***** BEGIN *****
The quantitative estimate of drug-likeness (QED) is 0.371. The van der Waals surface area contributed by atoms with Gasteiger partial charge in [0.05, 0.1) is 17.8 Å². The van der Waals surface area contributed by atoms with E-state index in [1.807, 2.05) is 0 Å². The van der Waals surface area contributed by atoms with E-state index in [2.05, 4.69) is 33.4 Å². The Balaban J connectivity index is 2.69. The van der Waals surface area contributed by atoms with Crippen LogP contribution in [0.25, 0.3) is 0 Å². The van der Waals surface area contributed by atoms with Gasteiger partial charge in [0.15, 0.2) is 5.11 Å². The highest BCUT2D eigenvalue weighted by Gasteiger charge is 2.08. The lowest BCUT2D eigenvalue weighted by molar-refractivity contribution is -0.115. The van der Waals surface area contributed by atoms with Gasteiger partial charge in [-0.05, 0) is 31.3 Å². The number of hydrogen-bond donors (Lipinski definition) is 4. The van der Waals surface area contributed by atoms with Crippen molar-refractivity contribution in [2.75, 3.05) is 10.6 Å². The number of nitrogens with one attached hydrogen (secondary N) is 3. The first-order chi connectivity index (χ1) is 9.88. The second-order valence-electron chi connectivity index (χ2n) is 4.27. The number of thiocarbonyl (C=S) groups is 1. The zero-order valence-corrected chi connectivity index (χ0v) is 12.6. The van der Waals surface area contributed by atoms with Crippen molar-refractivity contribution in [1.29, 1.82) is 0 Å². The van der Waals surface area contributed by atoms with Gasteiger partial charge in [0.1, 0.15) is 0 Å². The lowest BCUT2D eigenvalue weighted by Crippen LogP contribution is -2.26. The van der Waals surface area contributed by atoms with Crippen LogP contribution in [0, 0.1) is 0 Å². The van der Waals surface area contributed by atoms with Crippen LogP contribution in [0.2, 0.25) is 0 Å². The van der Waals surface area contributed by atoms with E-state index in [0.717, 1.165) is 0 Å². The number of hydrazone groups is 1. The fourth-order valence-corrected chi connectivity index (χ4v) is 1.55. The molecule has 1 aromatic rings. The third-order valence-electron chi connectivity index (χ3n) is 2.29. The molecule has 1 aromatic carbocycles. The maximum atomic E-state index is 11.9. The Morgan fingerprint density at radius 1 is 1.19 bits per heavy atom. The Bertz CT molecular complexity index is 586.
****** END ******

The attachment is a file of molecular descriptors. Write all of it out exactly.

The quantitative estimate of drug-likeness (QED) is 0.371. The van der Waals surface area contributed by atoms with Gasteiger partial charge in [0.05, 0.1) is 17.8 Å². The van der Waals surface area contributed by atoms with E-state index in [1.807, 2.05) is 0 Å². The van der Waals surface area contributed by atoms with E-state index in [2.05, 4.69) is 33.4 Å². The Balaban J connectivity index is 2.69. The van der Waals surface area contributed by atoms with Crippen LogP contribution in [0.25, 0.3) is 0 Å². The van der Waals surface area contributed by atoms with Gasteiger partial charge in [0.15, 0.2) is 5.11 Å². The highest BCUT2D eigenvalue weighted by Gasteiger charge is 2.08. The lowest BCUT2D eigenvalue weighted by molar-refractivity contribution is -0.115. The van der Waals surface area contributed by atoms with Gasteiger partial charge in [-0.05, 0) is 31.3 Å². The number of hydrogen-bond donors (Lipinski definition) is 4. The van der Waals surface area contributed by atoms with Crippen molar-refractivity contribution in [2.75, 3.05) is 10.6 Å². The number of nitrogens with one attached hydrogen (secondary N) is 3. The first-order chi connectivity index (χ1) is 9.88. The second-order valence-electron chi connectivity index (χ2n) is 4.27. The number of thiocarbonyl (C=S) groups is 1. The zero-order valence-corrected chi connectivity index (χ0v) is 12.6. The van der Waals surface area contributed by atoms with Crippen molar-refractivity contribution in [1.29, 1.82) is 0 Å². The van der Waals surface area contributed by atoms with Gasteiger partial charge in [0.1, 0.15) is 0 Å². The lowest BCUT2D eigenvalue weighted by Crippen LogP contribution is -2.26. The van der Waals surface area contributed by atoms with Crippen LogP contribution in [0, 0.1) is 0 Å². The van der Waals surface area contributed by atoms with Crippen LogP contribution in [0.2, 0.25) is 0 Å². The van der Waals surface area contributed by atoms with E-state index in [0.717, 1.165) is 0 Å². The number of hydrazone groups is 1. The fourth-order valence-corrected chi connectivity index (χ4v) is 1.55. The molecule has 1 aromatic rings. The third-order valence-electron chi connectivity index (χ3n) is 2.29. The molecule has 1 aromatic carbocycles. The maximum atomic E-state index is 11.9. The Morgan fingerprint density at radius 1 is 1.19 bits per heavy atom. The Bertz CT molecular complexity index is 586.